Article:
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The world's oldest living twin brothers, Paulus (L) and Pieter Langerock from Belgium, 102, toast with a glass of red wine at the Ter Venne retirement home in Sint-Martens-Latem, Belgium, July 4, 2016. The twins will celebrate their 103rd birthday on July 8, 2016. Picture taken July 4, 2016.  REUTERS/Francois Lenoir      TPX IMAGES OF THE DAY      - RTX2JSC9
Future Development

Birthday buddies: Personalizing demography to understand our own mortality

As 2016 comes to a close, after a year that was often turbulent, and at the eve of another year characterized by much uncertainty, I want to end with a personal blog about life and our eventual departure from it. It’s not as dark as you think…

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Two years ago I gave a TED talk titled How long will I live? When Moises Naim subsequently interviewed me, he asked, “Why are you obsessed with death?” I gave a simple answer, “If you experience the loss of a loved one, which everyone does sooner or later, then you treasure life even more; you realize that, though we live much longer than ever before, life still remains way too short.” And indeed, since I experienced loss I have been passionate about understanding not only how best to deal with death, including when I should realistically expect it to come, but also what we can do to delay it as much as possible. Let me give you a couple of examples.

I find it helpful, when thinking about my own mortality, to look at my “birthday buddies.” I call “birthday buddies,” the people we share an exact birthdate with. We’re buddies because, in a sense, we share many intimate life events: We were born on the same day, we celebrate birthdays, including the big milestones at the same time; chances are that we will also have graduated, married, or retired around the same times. Depending on your age, the number of your birthday buddies is typically between 250,000 and 370,000. This is also the approximate number of children born today, most of which will draw their first breath in India (69,000), China (49,000) and Nigeria (19,000). If you want to find out the exact number of your birthday buddies, worldwide or by country, you can do so here.

Let me talk to you about mine, and how thinking of them helps me put my own life in perspective.

When I was born on January 20, 1971, I had 299,000 birthday buddies, of which 258,000 (3,200 in Germany) are still alive today, including me. What about the 41,000 who passed away since I was born? Most of them died during early childhood, initially more than 300 a month (or 10 a day). By the time I turned 10, in the early 1980s, the mortality of my “birthday buddies” had declined to around 30 a month (or one a day). Since then, the number has been rising again and is now at 85 deaths per month. This trend will continue, even accelerate, in the coming decades, reaching again 300 deaths per month, when I am in my late 60s and eventually reaching a peak of 670 (32 a day) when I am in my mid-80s. Then the number will decline again as only a smaller share of all my buddies will still be alive (Figure 1).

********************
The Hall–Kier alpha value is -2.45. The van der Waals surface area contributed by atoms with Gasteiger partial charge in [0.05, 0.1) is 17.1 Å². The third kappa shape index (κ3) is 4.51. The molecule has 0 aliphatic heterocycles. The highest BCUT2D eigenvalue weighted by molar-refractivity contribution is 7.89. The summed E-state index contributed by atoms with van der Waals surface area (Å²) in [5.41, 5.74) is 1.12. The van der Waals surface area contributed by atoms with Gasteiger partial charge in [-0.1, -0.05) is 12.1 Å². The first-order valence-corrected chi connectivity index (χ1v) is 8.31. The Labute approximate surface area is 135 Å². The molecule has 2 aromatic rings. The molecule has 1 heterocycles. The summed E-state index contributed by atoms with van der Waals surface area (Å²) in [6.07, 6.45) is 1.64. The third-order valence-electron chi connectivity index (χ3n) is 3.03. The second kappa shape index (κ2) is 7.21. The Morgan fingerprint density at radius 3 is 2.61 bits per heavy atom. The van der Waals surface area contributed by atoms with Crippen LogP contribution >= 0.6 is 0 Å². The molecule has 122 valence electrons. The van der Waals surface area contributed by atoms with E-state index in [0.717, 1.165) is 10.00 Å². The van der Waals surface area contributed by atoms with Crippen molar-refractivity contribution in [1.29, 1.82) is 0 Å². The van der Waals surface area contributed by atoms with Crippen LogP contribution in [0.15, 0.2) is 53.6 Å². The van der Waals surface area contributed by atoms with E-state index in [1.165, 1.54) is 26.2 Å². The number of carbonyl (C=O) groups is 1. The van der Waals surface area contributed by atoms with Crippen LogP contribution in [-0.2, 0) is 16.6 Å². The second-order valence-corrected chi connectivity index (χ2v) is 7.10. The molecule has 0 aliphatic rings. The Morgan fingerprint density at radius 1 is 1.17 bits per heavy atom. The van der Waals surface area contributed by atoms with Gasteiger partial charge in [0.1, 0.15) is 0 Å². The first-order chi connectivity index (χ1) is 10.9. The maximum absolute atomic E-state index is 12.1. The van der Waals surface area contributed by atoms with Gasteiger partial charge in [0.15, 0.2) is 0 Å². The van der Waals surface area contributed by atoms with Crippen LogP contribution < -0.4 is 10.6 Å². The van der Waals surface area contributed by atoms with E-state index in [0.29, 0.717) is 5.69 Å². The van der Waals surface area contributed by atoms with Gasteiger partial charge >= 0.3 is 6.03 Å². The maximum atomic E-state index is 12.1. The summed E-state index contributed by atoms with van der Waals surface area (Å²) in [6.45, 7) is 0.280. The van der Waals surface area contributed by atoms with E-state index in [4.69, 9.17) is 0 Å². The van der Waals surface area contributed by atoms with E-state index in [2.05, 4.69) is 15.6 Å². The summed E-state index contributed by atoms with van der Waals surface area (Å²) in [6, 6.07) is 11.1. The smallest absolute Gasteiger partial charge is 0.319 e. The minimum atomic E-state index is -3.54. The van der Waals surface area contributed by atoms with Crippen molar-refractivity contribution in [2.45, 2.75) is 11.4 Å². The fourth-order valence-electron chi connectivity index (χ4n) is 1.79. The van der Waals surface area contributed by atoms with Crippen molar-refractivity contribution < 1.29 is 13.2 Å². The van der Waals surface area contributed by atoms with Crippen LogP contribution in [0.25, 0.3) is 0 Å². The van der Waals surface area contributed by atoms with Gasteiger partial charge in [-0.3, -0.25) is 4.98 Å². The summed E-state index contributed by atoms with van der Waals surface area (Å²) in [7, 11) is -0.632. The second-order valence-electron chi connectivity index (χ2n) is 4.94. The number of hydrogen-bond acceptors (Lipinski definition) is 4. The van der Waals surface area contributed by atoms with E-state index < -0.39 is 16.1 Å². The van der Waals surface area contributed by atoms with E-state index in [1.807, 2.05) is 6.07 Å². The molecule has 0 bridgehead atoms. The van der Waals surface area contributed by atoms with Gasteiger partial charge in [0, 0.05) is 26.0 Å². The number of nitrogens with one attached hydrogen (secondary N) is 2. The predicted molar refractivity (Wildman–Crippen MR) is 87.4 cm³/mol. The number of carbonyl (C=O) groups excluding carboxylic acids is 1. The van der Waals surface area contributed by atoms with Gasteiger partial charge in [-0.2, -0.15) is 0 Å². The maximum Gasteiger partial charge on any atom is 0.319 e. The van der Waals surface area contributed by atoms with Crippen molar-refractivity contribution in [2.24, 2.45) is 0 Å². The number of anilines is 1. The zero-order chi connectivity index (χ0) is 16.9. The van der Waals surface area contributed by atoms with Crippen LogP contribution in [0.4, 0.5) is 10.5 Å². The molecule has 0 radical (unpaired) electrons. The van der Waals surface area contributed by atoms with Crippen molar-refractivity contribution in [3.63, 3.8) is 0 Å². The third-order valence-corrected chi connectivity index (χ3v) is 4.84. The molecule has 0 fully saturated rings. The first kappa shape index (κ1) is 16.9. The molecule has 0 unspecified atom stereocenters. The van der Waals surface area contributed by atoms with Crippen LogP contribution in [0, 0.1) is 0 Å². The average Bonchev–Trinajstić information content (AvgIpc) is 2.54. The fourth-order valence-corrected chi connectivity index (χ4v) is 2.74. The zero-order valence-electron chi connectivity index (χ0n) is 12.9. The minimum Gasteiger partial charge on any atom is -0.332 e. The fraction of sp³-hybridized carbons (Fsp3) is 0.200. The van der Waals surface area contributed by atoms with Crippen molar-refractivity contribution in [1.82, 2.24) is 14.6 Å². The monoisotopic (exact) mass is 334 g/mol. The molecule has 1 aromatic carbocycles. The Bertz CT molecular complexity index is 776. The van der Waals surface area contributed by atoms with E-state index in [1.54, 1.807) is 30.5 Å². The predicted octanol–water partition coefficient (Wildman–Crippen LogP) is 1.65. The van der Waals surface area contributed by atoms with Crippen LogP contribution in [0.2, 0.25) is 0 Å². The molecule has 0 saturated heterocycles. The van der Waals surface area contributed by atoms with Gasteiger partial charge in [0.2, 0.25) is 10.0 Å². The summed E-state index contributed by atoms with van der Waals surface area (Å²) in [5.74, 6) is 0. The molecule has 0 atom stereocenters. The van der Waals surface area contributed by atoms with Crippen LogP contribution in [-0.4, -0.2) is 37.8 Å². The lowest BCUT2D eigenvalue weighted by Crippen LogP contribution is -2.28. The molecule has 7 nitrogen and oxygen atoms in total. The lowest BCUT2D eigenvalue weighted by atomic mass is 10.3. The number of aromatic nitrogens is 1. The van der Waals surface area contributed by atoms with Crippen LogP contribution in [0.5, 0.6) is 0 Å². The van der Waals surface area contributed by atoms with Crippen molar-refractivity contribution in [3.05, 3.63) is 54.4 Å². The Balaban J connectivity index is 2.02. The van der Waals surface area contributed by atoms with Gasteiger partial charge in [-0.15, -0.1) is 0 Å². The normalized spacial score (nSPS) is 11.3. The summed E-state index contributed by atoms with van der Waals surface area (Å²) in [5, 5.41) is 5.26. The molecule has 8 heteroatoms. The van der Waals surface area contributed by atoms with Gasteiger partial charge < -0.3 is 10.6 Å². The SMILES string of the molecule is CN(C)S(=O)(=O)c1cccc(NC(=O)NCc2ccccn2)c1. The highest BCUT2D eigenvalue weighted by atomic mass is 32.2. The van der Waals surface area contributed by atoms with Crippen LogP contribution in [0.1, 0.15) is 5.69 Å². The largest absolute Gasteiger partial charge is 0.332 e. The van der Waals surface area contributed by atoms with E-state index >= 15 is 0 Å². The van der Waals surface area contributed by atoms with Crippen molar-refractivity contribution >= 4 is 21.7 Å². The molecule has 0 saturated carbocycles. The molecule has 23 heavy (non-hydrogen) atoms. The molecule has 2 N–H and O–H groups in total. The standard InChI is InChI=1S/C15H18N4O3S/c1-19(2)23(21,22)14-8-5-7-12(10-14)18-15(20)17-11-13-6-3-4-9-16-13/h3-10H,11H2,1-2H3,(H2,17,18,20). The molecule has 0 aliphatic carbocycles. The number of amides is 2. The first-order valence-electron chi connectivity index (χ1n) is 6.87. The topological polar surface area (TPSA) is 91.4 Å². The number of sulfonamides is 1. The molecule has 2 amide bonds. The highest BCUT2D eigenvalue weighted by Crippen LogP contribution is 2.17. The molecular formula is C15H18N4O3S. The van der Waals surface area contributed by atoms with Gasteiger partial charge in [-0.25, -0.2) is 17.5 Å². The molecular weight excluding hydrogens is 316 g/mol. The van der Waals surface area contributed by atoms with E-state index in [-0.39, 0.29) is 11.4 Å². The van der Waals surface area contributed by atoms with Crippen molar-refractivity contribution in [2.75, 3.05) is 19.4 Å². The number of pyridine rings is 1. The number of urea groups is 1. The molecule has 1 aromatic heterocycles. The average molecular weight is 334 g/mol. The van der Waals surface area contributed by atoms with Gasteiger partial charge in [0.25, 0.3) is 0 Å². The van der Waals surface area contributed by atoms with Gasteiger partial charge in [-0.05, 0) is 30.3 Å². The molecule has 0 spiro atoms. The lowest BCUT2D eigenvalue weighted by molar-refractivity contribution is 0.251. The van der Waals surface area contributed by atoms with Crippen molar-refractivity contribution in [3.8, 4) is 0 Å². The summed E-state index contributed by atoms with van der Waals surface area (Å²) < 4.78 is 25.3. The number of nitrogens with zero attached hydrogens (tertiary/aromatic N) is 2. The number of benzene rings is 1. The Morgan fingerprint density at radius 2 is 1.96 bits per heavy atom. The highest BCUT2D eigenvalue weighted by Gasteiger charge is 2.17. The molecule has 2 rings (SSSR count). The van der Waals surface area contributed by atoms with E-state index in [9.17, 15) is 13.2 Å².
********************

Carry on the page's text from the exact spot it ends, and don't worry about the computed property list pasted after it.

Figure 1: At age 45, 85 birthday buddies die each month

Dec 20 Wolfgang Figure 1

Note: Monthly mortality projections for people born in 1971

Source: population.io data model developed by Katharina Fenz, Economic University of Vienna

Of the 85 of my birthday buddies who die, on average, each month, 54 are male and 31 female. Most of them are from Asia (53) and Africa (18). Interestingly, Latin America (seven) is relatively close to Europe, which claims six fatalities each month, while there is only one in North America (Figure 2). Europe’s poor performance is mostly explained by Russia (2.5), Ukraine (0.9) and Poland (0.4), which together account for almost four of the six cases.

Figure 2: 71 of my 85 birthday buddies die in Asia and Africa, six are from Europe

Dec 20 Wolfgang Figure 2

Source: population.io data model developed by Katharina Fenz, Economic University of Vienna

I’m obviously curious to know what they die of, since that knowledge can help me to postpone my own departure. Clearly, moving to a poorer country increases your health risks, especially if you can’t access good health care. But that’s not the whole story. Russia is a relatively rich country, but Russian men have much poorer prospects than residents of many poorer countries.

Perhaps there are specific habits or conditions I should look out for. If I was a smoker, what impact would it have on my life expectancy? What about HIV, tuberculosis, or diabetes? What can I do to live a longer and healthier life?

These are some of the big questions I want to examine with you in future blogs, using the insights of a new model that the population.io team has been developing. Though it still feels like Sisyphean work, the model seeks to look systematically at the causes of death worldwide in a way that anyone can relate to. For instance, it should help me to “predict” how many years I’d lose if I began smoking or contracted tuberculosis. The larger goal is to make big data a tool for better health and lifestyles, not just increased surveillance or marketing. In fact, this could be my New Year’s resolution: to understand how all of us can have many more occasions to make wishes with our loved ones.

This blog was first launched in September 2013 by the World Bank in an effort to hold governments more accountable to poor people and offer solutions to the most prominent development challenges. Continuing this goal, Future Development was re-launched in January 2015 at brookings.edu.

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